Production-Now.com Media Production Mentoring

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9.02.2008

The Red Dot Game Tutorial

Someone asked how the "Big Red Button" game was made.

Sadly, they used Flash, which I've only dabbled in and isn't free.

So, is it possible to make a Red Dot Game for free?

Yep. Here's how:

Step 1: Get free hosting. In this example I used Geocities.

Step2: Create a new page and call it Reddot_Home.html.

Step3: Add the following code:

<!DOCTYPE HTML PUBLIC "-//W3C//DTD HTML 4.0 Transitional//EN">
<html>
<head>
     <title>Reddot HTML Tutorial</title>

<style type="text/css" media="all">
<!--
body {
   position: absolute;
   top: 50px;
   left: 100px;
   height: 340px;
   width: 800px;
   }
div {
   text-align: center;
   }
-->
</style>

</head>
<body>

<div>
<p>Click the Red Dot.
</div>

<a href="http://www.geocities.com/lukeholzmann//Reddot_1.html"><img src="http://img.photobucket.com/albums/v222/TomySky/100.jpg" border="0"></a>

</body>
</html>

Let's look at each line of this code and talk about it.

The top line of code is read by the computer. It basically tells the computer which language it needs to use to read the code.

The next the bit that defines the area of the code. It starts at the top with <html> and then ends the code by "closing" it with </html>.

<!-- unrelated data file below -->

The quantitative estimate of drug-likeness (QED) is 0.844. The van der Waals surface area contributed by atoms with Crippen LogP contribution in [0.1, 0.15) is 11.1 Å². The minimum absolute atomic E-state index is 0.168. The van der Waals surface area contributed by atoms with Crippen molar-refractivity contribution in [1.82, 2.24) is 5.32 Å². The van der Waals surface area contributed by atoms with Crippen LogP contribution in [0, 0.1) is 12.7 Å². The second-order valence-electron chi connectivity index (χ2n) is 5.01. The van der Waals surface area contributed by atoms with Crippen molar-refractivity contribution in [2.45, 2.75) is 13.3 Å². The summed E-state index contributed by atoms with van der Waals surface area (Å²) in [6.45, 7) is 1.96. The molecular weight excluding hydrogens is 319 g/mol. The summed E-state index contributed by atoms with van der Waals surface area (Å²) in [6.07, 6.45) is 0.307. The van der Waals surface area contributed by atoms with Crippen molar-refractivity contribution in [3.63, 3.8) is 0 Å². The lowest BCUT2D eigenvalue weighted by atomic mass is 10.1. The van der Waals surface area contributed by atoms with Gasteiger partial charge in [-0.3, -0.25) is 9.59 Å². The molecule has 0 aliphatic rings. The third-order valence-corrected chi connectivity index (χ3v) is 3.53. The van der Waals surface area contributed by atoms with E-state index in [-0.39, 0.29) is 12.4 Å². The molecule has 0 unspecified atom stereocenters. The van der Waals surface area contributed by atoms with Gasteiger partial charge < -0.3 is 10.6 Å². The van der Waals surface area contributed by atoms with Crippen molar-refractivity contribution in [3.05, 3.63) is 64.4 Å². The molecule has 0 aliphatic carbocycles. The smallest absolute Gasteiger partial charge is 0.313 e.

Next up is the "head" area, which defines what the page is going to do:
Start with
<head>
End with
</head>

Inside the "head" area, we name the website with the <title> tag (which we also close).

Then we get into the <style> section. A <div> is basically just a part of the webpage that is all by itself so you change things inside it but not change the rest of the page.

Now we get into the <body> of the page, which is what people see when they come to your site. The <p> tag "prints" the text after it for people to see. We told the computer to make the text inside the <div> centered in the <style> section. And since the p is inside the div, the text is centered.

Then we have the garbled code for the image. There are two parts for this. The <a href="..."> which defines where the image links to, and the <img src="..."> which is inside the linking text. The "img src" stands for Image Source and includes the URL for the image itself. The "a href" tells the computer where you want it to go if the click the image.

Step 4: Now make another page (this is the page that you will include in the "a href" part of the image).

Step 5: Repeat.

I have made a very, very short sample of this in action on my Geocities page. Give it a try, and then be sure to "View Page Source" if you need to see the other page's code.

~Luke Holzmann
Your Media Production Mentor

2 comments :

Anonymous said...

Thanks. I added this to my favorites. It's very helpful for a not-so-computer-smart html dabbler like myself!

Luke said...

Glad to hear it!

Please be sure to let me know if you ever have any questions/want to learn how to do something.

~Luke